Bad Hoc

featured-crewcallSometimes, in my role as the general manager of a small AV company dealing with large clients, and being part of planning both their permanent installations and their events, I stand at a crossroads that can give me some perspective. Or get me hit by a car. The key for me, and for all of us, is to look around and understand that we are standing in that crossroads.

I think I’m in one now.

If you pay attention to the industry press, and to your clients, you will discover that there is a rift developing between their normal meetings, held in their own meeting spaces, and their events. And if 30 years in the business have taught me anything, it’s that these differences eventually must be worked out. The big difference is that their internal meetings become more and more free-form, more and more an event of collaboration than of information distribution, and that the agendas are more and more driven by the participants. On top of that, these agendas become less detailed and less meaningful as meetings become more events that are self driven between peers. On top of that, these agendas and the meeting materials themselves become more driven by contribution, in the style of each contributor — meaning that they come in the form of various forms of social media, Google docs, office online, etc. And often in order to look at these materials you have to go to various sites, meaning that they are never truly combined and never truly coherent.

I’m all for this. In installations, I am a big proponent of the bring your own device trend. I love it when a conference room is flexible enough to let everyone work in their own way. I love the trend towards huddle spaces, equipped for small meetings to break out at any time, using whatever materials the attendees want, with no preparation. If I watch what my clients are doing, their spaces are becoming less meeting spaces and more ad hoc collaboration spaces all the time.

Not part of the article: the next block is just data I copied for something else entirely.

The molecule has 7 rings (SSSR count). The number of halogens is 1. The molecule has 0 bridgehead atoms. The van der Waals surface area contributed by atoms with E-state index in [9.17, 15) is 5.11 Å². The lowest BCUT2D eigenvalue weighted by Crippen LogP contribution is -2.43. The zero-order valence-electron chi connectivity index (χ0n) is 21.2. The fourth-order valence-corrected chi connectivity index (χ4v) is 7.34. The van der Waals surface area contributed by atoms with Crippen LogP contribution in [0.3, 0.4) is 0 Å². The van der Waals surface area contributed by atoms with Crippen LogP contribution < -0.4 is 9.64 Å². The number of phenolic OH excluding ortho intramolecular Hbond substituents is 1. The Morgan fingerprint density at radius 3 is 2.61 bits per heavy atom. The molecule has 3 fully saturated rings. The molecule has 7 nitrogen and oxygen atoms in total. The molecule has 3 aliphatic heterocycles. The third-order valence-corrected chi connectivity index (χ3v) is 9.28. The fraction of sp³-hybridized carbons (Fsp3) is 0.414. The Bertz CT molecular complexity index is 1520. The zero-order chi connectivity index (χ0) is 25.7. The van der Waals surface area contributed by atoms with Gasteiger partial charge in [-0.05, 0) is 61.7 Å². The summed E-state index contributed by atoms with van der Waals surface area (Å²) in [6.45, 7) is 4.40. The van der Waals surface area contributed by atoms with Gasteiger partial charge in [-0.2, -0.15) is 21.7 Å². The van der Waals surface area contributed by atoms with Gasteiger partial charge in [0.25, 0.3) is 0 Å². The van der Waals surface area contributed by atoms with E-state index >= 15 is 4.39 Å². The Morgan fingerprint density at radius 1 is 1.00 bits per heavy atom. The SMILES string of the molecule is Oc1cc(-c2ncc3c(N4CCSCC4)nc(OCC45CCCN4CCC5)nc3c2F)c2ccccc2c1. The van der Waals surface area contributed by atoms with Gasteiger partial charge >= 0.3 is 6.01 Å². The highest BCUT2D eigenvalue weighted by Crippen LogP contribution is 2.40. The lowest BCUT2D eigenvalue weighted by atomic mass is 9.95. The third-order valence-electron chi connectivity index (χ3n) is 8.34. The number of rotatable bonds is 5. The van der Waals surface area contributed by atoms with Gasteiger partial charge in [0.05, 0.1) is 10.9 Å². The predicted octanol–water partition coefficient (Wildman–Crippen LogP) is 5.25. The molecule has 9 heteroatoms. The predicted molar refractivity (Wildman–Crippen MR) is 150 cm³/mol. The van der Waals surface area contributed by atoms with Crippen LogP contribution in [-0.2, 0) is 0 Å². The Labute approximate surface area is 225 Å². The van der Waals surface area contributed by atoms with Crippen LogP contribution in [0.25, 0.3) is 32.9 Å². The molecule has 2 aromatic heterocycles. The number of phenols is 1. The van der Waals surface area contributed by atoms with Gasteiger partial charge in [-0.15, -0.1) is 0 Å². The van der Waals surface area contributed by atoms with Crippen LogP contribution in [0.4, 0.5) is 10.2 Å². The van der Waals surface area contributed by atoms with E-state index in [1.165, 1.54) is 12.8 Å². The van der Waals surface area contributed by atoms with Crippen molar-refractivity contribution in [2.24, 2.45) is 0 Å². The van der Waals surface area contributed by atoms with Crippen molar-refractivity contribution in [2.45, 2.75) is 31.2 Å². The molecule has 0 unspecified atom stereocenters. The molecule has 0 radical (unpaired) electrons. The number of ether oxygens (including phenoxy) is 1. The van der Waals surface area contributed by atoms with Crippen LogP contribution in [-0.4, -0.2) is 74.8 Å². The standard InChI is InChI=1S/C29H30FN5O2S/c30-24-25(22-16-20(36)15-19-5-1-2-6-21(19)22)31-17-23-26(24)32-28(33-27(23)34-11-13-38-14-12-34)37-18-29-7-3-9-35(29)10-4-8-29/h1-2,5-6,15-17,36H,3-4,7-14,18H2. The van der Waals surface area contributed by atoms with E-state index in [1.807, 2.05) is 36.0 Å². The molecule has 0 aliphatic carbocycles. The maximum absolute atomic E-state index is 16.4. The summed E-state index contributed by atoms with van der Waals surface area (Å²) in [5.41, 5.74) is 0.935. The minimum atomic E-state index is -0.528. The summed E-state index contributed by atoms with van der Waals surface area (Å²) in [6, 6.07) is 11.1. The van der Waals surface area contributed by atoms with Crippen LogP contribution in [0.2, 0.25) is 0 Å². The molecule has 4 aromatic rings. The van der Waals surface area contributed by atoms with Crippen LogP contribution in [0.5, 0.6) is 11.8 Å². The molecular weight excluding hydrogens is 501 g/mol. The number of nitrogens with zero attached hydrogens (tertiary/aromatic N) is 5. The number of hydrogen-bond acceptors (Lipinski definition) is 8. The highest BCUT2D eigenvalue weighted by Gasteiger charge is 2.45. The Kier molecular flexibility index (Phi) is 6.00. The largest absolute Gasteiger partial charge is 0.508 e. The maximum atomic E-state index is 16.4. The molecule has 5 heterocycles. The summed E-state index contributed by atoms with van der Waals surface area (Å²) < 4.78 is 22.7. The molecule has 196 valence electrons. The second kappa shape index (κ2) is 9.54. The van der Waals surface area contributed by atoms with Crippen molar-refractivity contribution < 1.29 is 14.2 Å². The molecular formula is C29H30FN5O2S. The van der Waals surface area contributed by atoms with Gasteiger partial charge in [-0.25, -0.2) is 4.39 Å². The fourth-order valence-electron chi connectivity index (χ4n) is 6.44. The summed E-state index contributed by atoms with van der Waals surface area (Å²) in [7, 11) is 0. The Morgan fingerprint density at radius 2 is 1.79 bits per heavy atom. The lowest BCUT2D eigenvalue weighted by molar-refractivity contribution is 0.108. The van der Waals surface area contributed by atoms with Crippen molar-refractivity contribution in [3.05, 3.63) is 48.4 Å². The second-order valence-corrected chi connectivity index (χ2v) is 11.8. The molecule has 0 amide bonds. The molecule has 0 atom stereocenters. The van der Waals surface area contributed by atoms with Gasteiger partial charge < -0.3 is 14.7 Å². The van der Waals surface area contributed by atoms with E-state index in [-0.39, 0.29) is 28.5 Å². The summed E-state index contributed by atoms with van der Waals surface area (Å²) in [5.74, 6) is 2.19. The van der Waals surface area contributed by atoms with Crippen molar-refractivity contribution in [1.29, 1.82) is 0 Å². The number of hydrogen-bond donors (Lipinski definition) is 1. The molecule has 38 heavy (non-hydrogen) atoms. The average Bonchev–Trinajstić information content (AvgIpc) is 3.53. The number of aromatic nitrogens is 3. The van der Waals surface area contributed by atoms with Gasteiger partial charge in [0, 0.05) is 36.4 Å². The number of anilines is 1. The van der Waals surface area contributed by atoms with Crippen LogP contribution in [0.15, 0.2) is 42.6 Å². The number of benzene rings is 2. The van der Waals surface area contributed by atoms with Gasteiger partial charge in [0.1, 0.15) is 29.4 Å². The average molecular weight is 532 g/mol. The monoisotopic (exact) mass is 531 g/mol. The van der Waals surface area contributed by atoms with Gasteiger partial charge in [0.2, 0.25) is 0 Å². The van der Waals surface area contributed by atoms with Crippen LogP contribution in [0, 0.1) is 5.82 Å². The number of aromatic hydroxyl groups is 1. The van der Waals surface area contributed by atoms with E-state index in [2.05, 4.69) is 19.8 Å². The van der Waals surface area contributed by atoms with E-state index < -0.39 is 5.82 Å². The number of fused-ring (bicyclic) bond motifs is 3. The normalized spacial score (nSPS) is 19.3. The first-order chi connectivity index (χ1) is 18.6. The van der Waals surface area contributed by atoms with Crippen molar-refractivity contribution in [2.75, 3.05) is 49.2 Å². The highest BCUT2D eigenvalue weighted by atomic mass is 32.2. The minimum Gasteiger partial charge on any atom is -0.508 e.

Is that a car I hear bearing down on me in the crossroads?

As this becomes more part of company culture, I believe that we will see it change their external events and large events as well. I’m seeing some of it now.

Large events depend on planning. Period. But I am now seeing events being planned using social media threads, and with more and more ad hoc time being not only accepted, but demanded. Recently, I was sent all of the outlines for meeting using one cloud-based system, and material submitted on three more. The idea of the “show book” is becoming harder and harder to keep up with as guests, presenters, and attendees, each become used to tracking these things in their own way, developing their materials in their own way, and presenting them in their own way.

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On top of that, the audience now gets into the act. All the time. There are very few meetings that I can think of recently that did not have constant comment going on via social media, often displayed on screens. Watching them go on, at times I feel that the audience is talking to each other more than to the presenters. This may be what they want, and with their internal meetings may be what they need. But the sudden changes in the meeting that are driven by these comments, and accepted by the presenters, can make it hard for a crew to follow.

Besides that, I guess that one of the problems that I have with it is that this trend tends to remove some of the things about meetings that I have enjoyed the most. In staging, we have always had a high theatrical element. We have stage sets, themes, skits, rehearsals, and a crew that knows what is going on at all times to achieve a desired effect. When the desired effect is ad hoc, what do we do with the show? How do we make the event something special?

And, as a longtime presenter, I have to ask the question, “Is ad hoc spontaneity a substitute for content?” Often, I get the comment “we don’t want too much agenda, because we want to encourage the free flow of ideas.” But all too often now, when I ask what is going to happen at a particular point in a meeting, I get the response that they don’t know yet.

Over the last year, I’ve seen more and more development of products designed for this type of spontaneous use in large meetings. There are now several systems for using smart phones for polling or even as microphone systems where anyone in the audience with a smart phone can talk. I’ve seen websites and cloud-based systems developed to capture meeting information among large groups. I’ve even seen professional facilitators spring up for holding these kinds of meetings.

So it has the opportunity to change the way large meetings work. It’s a curve we must stay out in front of, as inevitably some people will decide down the road that if meetings are going to be conducted this way anyway, the large event will become unnecessary. I don’t believe that is true, and I believe that the pendulum will swing back the other way as it always does. In the meantime, those of us in the rental and staging industry need to both stay ahead of the technology curve on this, and to be prepared to help clients get the most of these technologies, while reminding them what events are really all about.

Because the last thing we want is to be standing at the edge of the crossroads watching them go by.